My first impression of the PCBS is their perfect finish. All edges were smooth; nothing “catchy” there. So many PCB manufacturers ship their products with rough edges caused by breaking the PCB out of a panel and don’t bother sanding them over.

I also did a solder test with a through-hole component and an SMD and found that the tin used on the pads allows for good adhesion with my solder. All good there, too.

I chose the bottom-of-the-range standard green for the solder mask, which looks OK in real life. I really like blue and red PCBs, but I only order those if there is no price difference with the standard green.

For the silkscreen, I chose, again, the standard low-cost option of white. It came out clear and crisp over the green solder mask. My PCB contains a lot of tiny text, which is close to the bottom limit of what PCB manufacturers can do, but PCBGogo has handled this very well.

(follows close-up of one of the PCBs)

The order process

Now, let’s go back to the start. I’ll review the ordering process.

A characteristic of Chinese PCB manufacturers is their busy websites and order forms. I see this trend across the world. This is a consequence of those manufacturers having been set up to do literally everything that can be done with and on a PCB. Whether you are new to PCBs or an electronics mass-manufacturing conglomerate, you will still use the same order form with a million options.

Aside: I’d love to see companies like PCBGogo offering the option for a simplified version of their ordering form. That would be a better option for hobbyists and low-volume customers and would improve the ordering experience.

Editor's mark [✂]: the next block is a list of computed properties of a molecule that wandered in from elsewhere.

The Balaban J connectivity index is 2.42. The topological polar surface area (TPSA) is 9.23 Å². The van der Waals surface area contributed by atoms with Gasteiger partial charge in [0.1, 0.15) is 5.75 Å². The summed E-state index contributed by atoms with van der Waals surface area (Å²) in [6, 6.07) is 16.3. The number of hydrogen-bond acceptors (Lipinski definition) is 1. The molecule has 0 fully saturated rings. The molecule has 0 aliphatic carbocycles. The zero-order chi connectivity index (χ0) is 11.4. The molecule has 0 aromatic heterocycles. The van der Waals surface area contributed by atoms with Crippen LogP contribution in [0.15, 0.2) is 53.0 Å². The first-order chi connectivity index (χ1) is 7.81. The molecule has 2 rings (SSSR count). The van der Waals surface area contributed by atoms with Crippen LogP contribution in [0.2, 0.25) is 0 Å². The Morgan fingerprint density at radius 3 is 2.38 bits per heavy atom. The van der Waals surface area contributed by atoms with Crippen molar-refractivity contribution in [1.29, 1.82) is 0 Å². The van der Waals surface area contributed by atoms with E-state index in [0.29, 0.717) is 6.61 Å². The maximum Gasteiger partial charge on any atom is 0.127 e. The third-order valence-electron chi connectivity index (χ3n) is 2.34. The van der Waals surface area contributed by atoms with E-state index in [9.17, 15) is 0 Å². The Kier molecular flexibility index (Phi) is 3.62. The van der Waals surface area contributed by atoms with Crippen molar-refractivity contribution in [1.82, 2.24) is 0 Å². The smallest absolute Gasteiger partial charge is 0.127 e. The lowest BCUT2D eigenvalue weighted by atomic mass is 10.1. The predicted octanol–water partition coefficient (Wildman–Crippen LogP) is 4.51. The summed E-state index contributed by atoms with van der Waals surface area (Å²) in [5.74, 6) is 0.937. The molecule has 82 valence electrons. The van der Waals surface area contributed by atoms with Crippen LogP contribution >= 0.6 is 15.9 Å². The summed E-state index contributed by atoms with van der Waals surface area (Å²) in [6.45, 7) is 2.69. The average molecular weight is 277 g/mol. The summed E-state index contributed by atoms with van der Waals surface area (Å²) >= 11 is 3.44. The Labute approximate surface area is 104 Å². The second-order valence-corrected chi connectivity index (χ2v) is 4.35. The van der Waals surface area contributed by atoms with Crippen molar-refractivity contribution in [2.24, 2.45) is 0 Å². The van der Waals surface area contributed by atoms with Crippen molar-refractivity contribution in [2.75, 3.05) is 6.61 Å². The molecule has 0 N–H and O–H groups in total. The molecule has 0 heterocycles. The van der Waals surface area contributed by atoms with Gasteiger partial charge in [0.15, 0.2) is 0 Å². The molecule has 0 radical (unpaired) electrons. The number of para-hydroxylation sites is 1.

I have ordered a lot of PCBs in my life, so I was not intimidated by the order form.

At this point, I had already used Kicad’s Gerber viewer tool to check and double-check my PCB and run all available KiCad checks. PCBGogo also has an excellent PCB viewer, which I used before ordering. You can see it below.

The PCBGogo viewer.

All good to proceed with the order. As I mentioned earlier, PCBGogo’s order form is somewhat complicated. However, there is one feature I recommend you use to speed things up. The so-called “Quick Order” feature. You’ll find it at the top of the order form.

The Quick Order feature helps speed up your…order.

Once you upload your Gerber files ZIP archive to the order form, the form will also ask you for the names of the board layers. My board had four layers, and I filled the form like this:

The layers of my board.

I would expect that the tool would be able to figure out the layer names, although this is not a big issue as I am the designer of the board and know (or should know?) the names of each layer. The names you see in the screenshot above are standard in KiCad.